- This budget aims to revive the Abbott government’s political fortunes, entrench the Coalition base vote with small business, families and farmers and give priority to growth and jobs over budget repair.
The second Hockey budget is driven by two forces: the need to counter the onslaught on the 2014 budget that almost destroyed the government and the $52 billion revenue downgrade since last year.
The bottom line estimates conceal the policy reversal at work. This budget’s real purpose is to save the Abbott government. The second related purpose is to boost economic activity in the teeth of faltering growth.
(Kelly’s article is paywalled, but if you type into Google his name and the first phrase…)
Ian Verrender reverses the emphasis on those two purposes:
- This was supposed to be a boring budget. It is anything but. It is a radical shift from Hockey’s maiden effort; a sudden lurch from austerity to big spending stimulus that bears all the hallmarks of a government desperately hoping to resuscitate a flagging economy and its own credibility.
It’s just that Verrender can’t see the stimulus working as it’s based on above average GDP growth magically reappearing. And on India coming good, should China falter.
Quite a few commenters shared my reaction that the budget speech felt like there was an election coming. Barrie Cassidy puts the chances of an early election at 50:50. The purpose, he said was to get back into the political game after a miserable 12 months, and it might just work.
Greg Jericho uses a movie analogy of a sequel. Treasurers like to see their second budget as a sequel to the first, building on the strategy laid down in the first.
Keating and Costello could do this with some credibility. Swan found himself in an alternative reality, courtesy of the GFC. Hockey and Abbott are pretending that the second is building on the first, but it doesn’t wash. The budget is a reboot rather than a sequel.
- It makes for an odd reboot – a bigger government, one worried about fairness rather than budget emergencies and across the board expenditure cuts.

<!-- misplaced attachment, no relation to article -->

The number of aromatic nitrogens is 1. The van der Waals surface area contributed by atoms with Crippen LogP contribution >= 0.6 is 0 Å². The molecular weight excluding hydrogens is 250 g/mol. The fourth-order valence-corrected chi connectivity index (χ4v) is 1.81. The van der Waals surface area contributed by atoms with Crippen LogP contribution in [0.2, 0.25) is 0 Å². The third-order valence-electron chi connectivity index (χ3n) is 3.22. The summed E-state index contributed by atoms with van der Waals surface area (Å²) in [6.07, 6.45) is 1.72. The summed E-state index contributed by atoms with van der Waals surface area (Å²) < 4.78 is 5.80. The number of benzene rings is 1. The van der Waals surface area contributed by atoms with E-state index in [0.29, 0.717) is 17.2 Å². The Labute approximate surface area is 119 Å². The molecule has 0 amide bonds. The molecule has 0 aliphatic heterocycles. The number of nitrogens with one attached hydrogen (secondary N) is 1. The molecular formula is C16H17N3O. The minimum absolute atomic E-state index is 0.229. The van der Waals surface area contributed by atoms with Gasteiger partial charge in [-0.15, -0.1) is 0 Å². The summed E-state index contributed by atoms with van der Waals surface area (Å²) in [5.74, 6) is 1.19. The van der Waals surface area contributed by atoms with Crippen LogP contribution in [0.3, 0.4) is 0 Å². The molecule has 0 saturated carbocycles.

Such a radical change of narrative may be too much for voters. Certainly it is unlikely to make them feel like they know what this government stands for.
Both Joe Hockey and Tony Abbott will hope voters like the reboot. For if not, it is very likely that the third budget in the trilogy will see a much different cast performing the key roles.
The voters, it would appear, are pessimistic about Australia and sceptical as to whether the political class can provide the required leadership, according to Jonathon Green. Writing last week, he said the budget will be a true test of authenticity:
- Next week’s budget is a challenge to the Government to convince that growing body of the population who doubt the capacity of our political system to deliver outcomes that are in the national interest.
The narrative constructed around the budget needs to be based on economics rather than politics and needs to be believable.
Budget 2015 sprays goodies around, mainly to the LNP core constituency, and seeks to minimise the losers, although this handy ABC explainer shows the losers to be quite widespread. But electors can’t necessarily be bought, as the recent Queensland election showed. People want the chance of a decent life, and if they lack confidence in the political leadership they might just change it.
See also Joe’s big-spending budget.
Update: Mark Bahnisch has an insightful piece at Social democratic directions.